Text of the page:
Friday, October 14, 2005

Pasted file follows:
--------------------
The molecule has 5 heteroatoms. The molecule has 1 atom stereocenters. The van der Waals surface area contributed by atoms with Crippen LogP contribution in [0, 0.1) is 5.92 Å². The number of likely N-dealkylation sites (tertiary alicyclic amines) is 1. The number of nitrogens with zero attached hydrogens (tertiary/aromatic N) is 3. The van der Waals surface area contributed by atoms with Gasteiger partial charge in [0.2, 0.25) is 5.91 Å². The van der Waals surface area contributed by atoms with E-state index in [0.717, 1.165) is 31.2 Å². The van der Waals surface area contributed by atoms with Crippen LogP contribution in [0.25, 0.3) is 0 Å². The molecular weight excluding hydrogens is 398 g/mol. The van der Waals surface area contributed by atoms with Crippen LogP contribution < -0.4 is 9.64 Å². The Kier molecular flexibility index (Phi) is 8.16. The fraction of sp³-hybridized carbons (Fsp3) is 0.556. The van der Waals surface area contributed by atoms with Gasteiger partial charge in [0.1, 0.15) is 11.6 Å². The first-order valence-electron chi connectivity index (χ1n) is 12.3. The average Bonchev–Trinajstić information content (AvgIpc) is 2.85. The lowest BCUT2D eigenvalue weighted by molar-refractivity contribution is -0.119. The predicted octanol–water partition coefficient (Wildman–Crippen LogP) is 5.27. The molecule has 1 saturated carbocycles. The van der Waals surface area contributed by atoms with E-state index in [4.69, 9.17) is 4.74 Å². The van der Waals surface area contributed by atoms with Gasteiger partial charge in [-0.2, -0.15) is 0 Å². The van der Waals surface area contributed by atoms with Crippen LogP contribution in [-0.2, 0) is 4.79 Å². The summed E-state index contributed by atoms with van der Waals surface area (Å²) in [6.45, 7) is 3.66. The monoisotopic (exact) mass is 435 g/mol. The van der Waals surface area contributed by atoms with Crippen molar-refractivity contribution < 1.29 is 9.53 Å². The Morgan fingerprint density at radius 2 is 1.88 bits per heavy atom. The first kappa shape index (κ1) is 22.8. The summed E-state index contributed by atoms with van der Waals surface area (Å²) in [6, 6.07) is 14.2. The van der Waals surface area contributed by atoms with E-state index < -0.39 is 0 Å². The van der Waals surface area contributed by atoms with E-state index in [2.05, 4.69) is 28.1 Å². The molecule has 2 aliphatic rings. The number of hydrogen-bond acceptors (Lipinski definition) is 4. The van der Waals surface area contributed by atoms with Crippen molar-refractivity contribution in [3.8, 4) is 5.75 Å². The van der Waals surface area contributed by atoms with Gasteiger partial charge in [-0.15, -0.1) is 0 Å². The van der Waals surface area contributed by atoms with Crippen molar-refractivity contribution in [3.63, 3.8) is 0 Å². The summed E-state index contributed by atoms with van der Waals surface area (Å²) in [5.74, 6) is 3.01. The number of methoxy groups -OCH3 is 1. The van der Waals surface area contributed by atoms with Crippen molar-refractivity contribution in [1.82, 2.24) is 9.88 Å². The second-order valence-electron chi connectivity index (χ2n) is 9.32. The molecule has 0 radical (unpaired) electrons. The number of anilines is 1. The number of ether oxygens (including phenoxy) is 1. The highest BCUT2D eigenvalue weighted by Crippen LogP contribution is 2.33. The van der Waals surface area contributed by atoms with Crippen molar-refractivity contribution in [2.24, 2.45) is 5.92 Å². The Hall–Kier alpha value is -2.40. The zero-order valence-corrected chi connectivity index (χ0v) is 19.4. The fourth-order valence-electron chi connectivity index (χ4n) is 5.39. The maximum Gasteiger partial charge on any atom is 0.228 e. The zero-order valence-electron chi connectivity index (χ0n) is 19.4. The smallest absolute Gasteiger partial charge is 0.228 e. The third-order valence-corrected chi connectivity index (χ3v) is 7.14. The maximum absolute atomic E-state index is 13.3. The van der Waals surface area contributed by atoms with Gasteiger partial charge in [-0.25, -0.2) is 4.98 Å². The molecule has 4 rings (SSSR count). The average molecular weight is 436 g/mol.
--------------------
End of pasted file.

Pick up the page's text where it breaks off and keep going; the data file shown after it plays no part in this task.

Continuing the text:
10] A Critical Look at the Freirian-Ellsworth Dialogue